Glenn C. Finger
Glenn C. Finger worked for the Illinois State Geological Survey for 40 years and was a nationally and internationally known fluorine chemist. Born in Bloomington, Illinois, he attended Illinois State University at Normal before receiving his B.S. and M.S. degrees from the University of Illinois in 1927 and 1928, respectively. He was a teaching assistant in chemistry at Purdue University in 1928-1929 and a research fellow there from 1929 to 1930. From 1930 to 1932, he was a teaching assistant at the University of Illinois, where he earned his Ph.D. in chemistry in 1938.
After starting work at the Survey in 1933, Finger rose steadily through the professional ranks and became Head of the Fluorine Chemistry Section in 1945. Significantly, during World War II, the ISGS research under Finger on synthesizing aromatic fluorine compounds for possible industrial application came to the attention of the federal government in its development of the atomic bomb. Samples of one of the chemicals synthesized by Finger were furnished to the federal government's Manhattan Project. One of the Project engineers wrote in 1945 that the loan enabled them to fulfill their critical requirements in a most timely way, proving the value of Finger's fluorine chemistry laboratory and M.M. Leighton's vision of multidisciplinary research in 1931. Based on this and other major contributions, Glenn C. Finger was promoted to Principal Chemist in 1962.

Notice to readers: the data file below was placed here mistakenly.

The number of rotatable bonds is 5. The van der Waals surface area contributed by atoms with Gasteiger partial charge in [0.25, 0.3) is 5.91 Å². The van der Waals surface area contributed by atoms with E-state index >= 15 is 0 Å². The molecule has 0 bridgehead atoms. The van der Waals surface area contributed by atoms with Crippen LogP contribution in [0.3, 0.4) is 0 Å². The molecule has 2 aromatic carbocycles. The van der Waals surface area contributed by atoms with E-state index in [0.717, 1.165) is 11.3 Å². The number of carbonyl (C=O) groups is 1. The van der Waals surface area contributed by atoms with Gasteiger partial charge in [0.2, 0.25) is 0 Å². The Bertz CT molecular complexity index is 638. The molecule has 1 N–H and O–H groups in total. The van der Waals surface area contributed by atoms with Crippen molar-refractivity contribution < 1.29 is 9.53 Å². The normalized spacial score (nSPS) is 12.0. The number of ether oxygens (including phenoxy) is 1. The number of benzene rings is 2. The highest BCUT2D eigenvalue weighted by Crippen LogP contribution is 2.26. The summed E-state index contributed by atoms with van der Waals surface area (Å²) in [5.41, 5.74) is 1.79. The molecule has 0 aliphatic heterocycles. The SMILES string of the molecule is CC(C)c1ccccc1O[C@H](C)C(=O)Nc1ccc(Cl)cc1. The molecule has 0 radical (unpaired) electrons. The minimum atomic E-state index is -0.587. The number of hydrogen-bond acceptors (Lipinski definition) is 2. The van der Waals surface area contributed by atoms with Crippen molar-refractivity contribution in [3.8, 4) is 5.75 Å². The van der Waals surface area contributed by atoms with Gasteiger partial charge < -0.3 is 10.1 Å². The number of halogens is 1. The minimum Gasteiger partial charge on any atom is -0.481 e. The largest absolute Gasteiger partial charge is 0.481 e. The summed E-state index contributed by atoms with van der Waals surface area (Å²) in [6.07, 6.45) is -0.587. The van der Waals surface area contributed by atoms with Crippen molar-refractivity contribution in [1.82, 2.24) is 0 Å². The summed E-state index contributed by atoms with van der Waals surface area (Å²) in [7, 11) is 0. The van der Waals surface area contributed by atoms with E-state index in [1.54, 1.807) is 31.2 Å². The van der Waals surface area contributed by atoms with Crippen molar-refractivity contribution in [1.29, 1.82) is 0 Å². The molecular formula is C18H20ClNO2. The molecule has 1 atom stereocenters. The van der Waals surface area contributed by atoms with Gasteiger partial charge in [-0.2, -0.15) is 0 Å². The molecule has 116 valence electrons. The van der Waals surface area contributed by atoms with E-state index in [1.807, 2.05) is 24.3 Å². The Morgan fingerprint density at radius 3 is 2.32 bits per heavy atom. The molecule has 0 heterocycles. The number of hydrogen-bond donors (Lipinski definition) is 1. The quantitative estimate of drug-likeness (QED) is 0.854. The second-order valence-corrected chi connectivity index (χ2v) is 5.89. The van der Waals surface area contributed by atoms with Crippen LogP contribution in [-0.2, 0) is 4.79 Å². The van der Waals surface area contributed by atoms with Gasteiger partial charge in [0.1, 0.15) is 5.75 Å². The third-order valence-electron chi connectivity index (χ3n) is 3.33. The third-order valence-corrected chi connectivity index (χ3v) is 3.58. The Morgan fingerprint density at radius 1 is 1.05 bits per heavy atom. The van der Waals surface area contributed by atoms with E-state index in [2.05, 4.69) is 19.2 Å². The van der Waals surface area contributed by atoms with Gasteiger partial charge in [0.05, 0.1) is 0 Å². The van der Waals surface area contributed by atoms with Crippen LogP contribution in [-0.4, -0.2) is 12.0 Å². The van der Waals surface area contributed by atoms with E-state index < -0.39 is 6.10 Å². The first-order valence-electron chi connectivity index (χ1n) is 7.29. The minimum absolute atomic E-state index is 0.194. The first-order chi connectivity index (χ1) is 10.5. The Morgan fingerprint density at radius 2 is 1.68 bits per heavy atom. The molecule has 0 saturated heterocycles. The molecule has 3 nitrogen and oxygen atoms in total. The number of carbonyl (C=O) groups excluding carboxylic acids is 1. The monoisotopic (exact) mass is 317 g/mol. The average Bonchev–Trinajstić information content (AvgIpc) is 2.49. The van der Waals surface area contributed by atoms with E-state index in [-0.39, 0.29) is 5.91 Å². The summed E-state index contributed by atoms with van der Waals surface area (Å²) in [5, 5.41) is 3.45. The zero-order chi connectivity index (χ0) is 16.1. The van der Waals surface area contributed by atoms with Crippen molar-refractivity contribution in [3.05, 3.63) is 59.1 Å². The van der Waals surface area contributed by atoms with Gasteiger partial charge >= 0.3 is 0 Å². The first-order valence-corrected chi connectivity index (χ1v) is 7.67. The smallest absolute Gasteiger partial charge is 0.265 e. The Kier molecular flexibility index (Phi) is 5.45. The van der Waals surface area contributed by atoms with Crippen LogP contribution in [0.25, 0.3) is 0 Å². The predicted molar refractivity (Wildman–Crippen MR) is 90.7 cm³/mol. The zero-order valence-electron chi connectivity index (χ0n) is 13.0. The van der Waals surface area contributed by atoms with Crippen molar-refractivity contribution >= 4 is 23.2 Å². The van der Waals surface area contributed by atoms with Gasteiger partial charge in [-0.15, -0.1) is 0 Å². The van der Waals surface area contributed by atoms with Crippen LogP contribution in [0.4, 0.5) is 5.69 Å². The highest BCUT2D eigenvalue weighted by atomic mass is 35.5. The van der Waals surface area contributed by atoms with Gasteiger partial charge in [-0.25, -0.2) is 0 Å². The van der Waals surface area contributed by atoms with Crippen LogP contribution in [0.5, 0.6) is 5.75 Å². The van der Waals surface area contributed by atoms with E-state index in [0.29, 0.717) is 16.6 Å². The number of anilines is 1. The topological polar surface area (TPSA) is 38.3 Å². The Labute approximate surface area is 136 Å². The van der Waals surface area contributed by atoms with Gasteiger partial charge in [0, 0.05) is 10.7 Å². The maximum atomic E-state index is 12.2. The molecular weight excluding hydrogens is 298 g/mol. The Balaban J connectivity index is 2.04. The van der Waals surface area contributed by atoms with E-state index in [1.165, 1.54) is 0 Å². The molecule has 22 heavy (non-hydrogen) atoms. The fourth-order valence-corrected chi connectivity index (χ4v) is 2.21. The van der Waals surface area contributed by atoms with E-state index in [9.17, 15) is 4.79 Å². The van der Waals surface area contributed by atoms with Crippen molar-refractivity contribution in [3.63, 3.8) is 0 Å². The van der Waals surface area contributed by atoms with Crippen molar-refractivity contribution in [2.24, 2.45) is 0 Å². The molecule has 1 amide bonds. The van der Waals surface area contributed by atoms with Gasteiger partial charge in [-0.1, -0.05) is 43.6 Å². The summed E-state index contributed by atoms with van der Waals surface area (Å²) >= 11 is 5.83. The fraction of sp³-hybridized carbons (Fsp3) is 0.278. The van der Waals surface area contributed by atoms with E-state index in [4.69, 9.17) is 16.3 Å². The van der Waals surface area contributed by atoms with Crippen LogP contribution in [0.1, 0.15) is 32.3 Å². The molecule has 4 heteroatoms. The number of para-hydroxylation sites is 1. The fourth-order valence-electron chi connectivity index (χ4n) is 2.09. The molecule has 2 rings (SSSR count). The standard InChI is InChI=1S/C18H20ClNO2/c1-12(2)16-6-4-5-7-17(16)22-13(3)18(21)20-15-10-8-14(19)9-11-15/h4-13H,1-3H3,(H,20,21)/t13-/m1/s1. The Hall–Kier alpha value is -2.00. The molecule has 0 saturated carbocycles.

In July and August 1955, Finger represented the Illinois State Geological Survey at the XIV International Congress of Pure and Applied Chemistry in Zurich, Switzerland. He also visited universities and industrial laboratories in England and on the continent with reference to fluorine research. He lectured on fluorine chemistry at several universities during this time.
Upon Finger's retirement in 1973, the Board of Natural Resources and Conservation expressed its appreciation for the years of excellent service he gave to the State of Illinois and for his success in developing the outstanding program in the Midwest in the application of chemistry to the study of sediments, minerals, and mineral resources. The Board went on to note, "In recent years, the many environmental problems involving traces of toxic substances in sediments from Lake Michigan and stream channels, from fossil fuels, and from leachates from waste disposal areas, have strongly emphasized the essential character of the Survey's chemical work."